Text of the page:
We read a recent article in the Chicago Sun-Times indicating Mayor Rahm Emanuel and Ald. Edward M. Burke, chairman of the Chicago City Council’s Finance Committee, are dealing with the City’s $100-a-year million tab for workers compensation claims. As the City has about 30,000 workers, we are fairly confident they may have the highest WC cost to employee ratio on the planet. If you compare the City of Chicago to companies like Ford Motor Company, AT&T and General Electric that have about 300,000 employees or ten times as many workers, such organizations would owe $1 billion per year if they had the same WC cost per employee!
We note the City of Chicago has a vastly overwhelmed claims and legal staff to handle their claims. In our view, this may be penny-wise and pound-foolish. To our understanding, the City of Chicago has one claims handler dealing with 3,000 pending IL WC claims and a single attorney with the Corporation Counsel’s office to “defend” them. We urge Mayor Emanuel and Chairman Burke to reach out to the IL WC claims community and seek a better overall strategy by using real municipal WC consultants like the top-notch folks at IRMA.
The Sun-Times report does indicate the City fathers are going to perform a “safety analysis” of working conditions that will be conducted in every city department to produce and then implement specific safety protocols. The Sun-Times further notes the City’s Department of Streets and Sanitation has one-third of its garbage collectors sidelined every single working day of the year. This is what we characterize as a “ghost workforce”—the City apparently needs 133 workers with full salaries, pensions and other benefits to have only 100 working on any given day. No private company could survive with that level of absenteeism.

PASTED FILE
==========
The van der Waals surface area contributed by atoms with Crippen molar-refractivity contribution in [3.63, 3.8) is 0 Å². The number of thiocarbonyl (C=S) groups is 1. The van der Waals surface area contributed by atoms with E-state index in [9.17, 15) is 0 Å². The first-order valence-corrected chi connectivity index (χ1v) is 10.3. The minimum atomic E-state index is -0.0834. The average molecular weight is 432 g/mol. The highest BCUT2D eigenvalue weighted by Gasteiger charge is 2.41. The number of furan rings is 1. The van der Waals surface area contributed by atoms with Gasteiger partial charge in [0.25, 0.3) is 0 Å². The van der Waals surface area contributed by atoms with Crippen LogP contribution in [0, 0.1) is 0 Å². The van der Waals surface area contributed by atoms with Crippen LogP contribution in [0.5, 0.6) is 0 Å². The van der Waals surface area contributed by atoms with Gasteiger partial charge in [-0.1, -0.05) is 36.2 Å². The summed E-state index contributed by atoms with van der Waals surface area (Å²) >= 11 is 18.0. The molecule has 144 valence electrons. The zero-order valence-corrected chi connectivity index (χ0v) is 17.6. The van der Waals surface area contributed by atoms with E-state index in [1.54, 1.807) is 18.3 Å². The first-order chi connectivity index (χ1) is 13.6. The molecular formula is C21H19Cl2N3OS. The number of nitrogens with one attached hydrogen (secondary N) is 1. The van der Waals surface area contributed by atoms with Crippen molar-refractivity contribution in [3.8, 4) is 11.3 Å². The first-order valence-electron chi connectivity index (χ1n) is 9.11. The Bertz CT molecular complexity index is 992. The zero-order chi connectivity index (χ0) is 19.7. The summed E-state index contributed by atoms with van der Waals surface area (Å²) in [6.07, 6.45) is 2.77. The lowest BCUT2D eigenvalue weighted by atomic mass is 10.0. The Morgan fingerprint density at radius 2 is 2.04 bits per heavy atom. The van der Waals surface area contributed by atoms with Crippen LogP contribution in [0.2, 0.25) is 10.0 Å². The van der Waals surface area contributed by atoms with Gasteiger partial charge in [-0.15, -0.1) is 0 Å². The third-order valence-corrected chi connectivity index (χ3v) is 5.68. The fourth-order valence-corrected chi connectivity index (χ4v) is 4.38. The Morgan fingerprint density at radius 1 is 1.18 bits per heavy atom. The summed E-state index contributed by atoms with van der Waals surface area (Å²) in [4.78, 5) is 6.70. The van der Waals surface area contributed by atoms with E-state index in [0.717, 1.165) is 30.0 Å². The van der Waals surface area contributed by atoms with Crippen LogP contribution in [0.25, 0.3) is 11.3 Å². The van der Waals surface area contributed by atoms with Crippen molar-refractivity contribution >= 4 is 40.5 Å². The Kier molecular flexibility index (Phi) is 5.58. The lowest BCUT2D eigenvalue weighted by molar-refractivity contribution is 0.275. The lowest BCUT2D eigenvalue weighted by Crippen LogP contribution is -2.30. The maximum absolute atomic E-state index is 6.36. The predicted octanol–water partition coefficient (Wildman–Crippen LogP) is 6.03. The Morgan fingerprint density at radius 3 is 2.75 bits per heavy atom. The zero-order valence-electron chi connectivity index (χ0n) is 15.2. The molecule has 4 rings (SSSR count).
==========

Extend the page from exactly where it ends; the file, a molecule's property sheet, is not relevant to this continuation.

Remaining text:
In contrast, we note there are numerous private companies that could provide these same routine environmental collection services to our citizenry at a dramatically cheaper cost. Again, the City’s failure to reduce accidents, surveil folks who may be off too long and rapidly return such workers to light and then full duty jobs causes the “ghost workforce” at very high cost to taxpayers who are all deeply concerned about spiraling City budget deficits.
Alderman Burke, who has had sole authority to process and settle workers compensation claims openly commits to more aggressively investigate and manage individual cases—this may be the third or fourth time he has publicly committed to do so. The City Council’s Finance Committee asserts it will now work with other City officials to bring injured City employees back to work and establish a new protocol for regularly updating the ongoing disability status of employees.
In another announcement that may bring smiles to veteran WC observers, for the first time anyone can remember the City Council’s Finance Committee has announced for employees who cannot be rehired into a City job, the Committee will “engage in vocational rehabilitation.” As the Illinois WC claims industry has been doing that for about as long as the four-plus decades Chairman Burke has been in office, we are happy to see he is catching up. We hope it doesn’t take him forty-plus years to have the City Council get a WC PPP into place, consistent with the 2011 Amendments to the IL WC Act.